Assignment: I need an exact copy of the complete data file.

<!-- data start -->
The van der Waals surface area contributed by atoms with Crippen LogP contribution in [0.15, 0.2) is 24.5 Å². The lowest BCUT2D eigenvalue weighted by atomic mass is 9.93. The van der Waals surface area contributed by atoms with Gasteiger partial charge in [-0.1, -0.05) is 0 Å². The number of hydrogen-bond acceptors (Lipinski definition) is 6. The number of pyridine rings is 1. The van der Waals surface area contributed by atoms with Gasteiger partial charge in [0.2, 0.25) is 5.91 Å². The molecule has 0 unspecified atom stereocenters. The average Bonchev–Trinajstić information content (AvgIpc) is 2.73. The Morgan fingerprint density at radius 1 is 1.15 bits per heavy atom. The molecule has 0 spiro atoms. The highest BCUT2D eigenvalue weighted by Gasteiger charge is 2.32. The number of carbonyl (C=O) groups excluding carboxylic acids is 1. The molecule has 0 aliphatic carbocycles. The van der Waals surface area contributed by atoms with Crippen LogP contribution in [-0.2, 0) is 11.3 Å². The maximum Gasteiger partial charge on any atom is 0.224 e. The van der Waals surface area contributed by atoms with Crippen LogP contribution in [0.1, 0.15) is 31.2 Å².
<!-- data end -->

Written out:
The van der Waals surface area contributed by atoms with Crippen LogP contribution in [0.15, 0.2) is 24.5 Å². The lowest BCUT2D eigenvalue weighted by atomic mass is 9.93. The van der Waals surface area contributed by atoms with Gasteiger partial charge in [-0.1, -0.05) is 0 Å². The number of hydrogen-bond acceptors (Lipinski definition) is 6. The number of pyridine rings is 1. The van der Waals surface area contributed by atoms with Gasteiger partial charge in [0.2, 0.25) is 5.91 Å². The molecule has 0 unspecified atom stereocenters. The average Bonchev–Trinajstić information content (AvgIpc) is 2.73. The Morgan fingerprint density at radius 1 is 1.15 bits per heavy atom. The molecule has 0 spiro atoms. The highest BCUT2D eigenvalue weighted by Gasteiger charge is 2.32. The number of carbonyl (C=O) groups excluding carboxylic acids is 1. The molecule has 0 aliphatic carbocycles. The van der Waals surface area contributed by atoms with Crippen LogP contribution in [-0.2, 0) is 11.3 Å². The maximum Gasteiger partial charge on any atom is 0.224 e. The van der Waals surface area contributed by atoms with Crippen LogP contribution in [0.1, 0.15) is 31.2 Å².